More than 24 hours later, Department of Homeland Security Secretary John Kelly reversed course, statingIn applying the provisions of the president’s executive order, I hereby deem the entry of lawful permanent residents to be in the national interest.”

The fact that constant clarification is needed in order to execute this order shows just how sloppy the administration was in crafting the document.

The second problem, which feeds into the first, is that this action was taken too rapidly, and has resulted in a shoddy piece of policy. This type of reform should have been worked out properly in good time. A complex problem such as this requires a complex solution. As I said before, some of the suggestions in the order have the potential to improve the system, but if no one can figure out to whom the reforms apply and what they are in the first place, it is a failed policy.

This is Trump’s fault because he reportedly did not consult the DOJ, the State Department, or DHS on what the order should contain. He briefly spoke with Customs and Border Patrol by phone on the day the order was signed, according to the New York Times. Overall, however, these reports suggest that Trump didn’t even slightly consider the input of the agencies that deal directly with immigration and refugee issues on a day-to-day basis. This is the third problem with the order – even the parts that were theoretically beneficial may ultimately prove infeasible, since Trump didn’t bother asking if the reforms were possible.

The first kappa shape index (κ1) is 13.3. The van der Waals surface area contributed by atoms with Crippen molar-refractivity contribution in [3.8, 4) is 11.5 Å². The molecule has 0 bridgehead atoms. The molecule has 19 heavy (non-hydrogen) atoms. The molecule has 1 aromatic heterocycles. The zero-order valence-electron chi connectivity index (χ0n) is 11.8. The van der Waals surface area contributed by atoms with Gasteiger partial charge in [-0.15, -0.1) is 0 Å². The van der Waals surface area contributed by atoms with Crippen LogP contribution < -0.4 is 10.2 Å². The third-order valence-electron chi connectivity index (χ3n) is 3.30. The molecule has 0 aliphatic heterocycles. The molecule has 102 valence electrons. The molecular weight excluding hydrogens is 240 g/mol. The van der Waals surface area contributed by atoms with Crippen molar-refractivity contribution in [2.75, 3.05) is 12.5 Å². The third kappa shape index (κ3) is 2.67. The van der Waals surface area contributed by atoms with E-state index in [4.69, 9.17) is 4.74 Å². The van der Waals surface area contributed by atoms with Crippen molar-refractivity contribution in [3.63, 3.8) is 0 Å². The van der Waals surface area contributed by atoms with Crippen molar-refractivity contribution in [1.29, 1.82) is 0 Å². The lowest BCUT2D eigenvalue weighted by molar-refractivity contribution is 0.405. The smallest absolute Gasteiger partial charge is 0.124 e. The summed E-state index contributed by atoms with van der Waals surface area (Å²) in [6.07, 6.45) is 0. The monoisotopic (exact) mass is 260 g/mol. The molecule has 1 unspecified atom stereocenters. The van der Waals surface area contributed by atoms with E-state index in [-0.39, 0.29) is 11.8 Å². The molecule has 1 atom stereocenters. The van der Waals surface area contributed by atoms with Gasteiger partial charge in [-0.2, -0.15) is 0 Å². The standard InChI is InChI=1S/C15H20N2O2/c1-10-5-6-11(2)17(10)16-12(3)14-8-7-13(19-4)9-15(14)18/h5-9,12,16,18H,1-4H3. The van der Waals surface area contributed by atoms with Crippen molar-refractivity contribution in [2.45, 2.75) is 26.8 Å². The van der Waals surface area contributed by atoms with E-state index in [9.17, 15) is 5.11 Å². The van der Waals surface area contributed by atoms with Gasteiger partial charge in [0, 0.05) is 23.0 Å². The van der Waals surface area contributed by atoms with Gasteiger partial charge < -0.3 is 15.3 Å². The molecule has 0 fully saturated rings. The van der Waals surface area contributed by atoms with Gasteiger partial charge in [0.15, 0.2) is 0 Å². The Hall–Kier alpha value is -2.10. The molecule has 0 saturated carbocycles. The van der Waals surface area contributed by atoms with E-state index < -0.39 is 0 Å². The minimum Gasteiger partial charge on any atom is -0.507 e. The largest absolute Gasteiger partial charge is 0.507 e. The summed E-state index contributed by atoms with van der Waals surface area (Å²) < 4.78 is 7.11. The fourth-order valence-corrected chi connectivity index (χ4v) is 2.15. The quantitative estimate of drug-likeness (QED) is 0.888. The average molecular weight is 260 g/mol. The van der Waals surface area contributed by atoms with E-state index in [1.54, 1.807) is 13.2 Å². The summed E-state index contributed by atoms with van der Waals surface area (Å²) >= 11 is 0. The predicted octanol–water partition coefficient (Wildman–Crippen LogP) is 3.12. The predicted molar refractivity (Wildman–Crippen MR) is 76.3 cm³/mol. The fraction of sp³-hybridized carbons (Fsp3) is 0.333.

The final problem is a lack of consideration for the long-term security effects. John McCain (R-AZ) and Lindsey Graham (R-SC) came out yesterday saying the following:

“Ultimately, we fear this executive order will become a self-inflicted wound in the fight against terrorism. At this very moment, American troops are fighting side-by-side with our Iraqi partners to defeat ISIL. But this executive order bans Iraqi pilots from coming to military bases in Arizona to fight our common enemies. Our most important allies in the fight against ISIL are the vast majority of Muslims who reject its apocalyptic ideology of hatred. This executive order sends a signal, intended or not, that America does not want Muslims coming into our country. That is why we fear this executive order may do more to help terrorist recruitment than improve our security.”

The executive order, as Senators McCain and Graham allude to, adds gas to the fire for ISIS recruitment. Jihadists can say, “Here, look at the United States. We told you. They hate Muslims. Come fight with us so we can destroy them!”

Trump is thinking short-term. If we ban immigration from these countries for a short period, we can gather more intelligence on their governments and their people, and thus figure out the best way to properly vet those who would enter our country. However, in the long-term, this just gives terrorists more reason to target the United States.

Don’t get me wrong; there have been countless misstatements by media outlets, especially the propagation of the idea that this is a “Muslim ban.” There is no evidence of this in the text of the executive order, and out of the 8 countries with the highest Muslim populations, only one (Iran) is included on the list of nationals barred from entry into the United States. (It’s worth reiterating that this is largely the Trump administration’s own fault, since the order did not contain clear language.)

In my opinion, the executive order should be scrapped so that Trump, with the help of experts and Congress, can work toward a solution that is acceptable for everyone.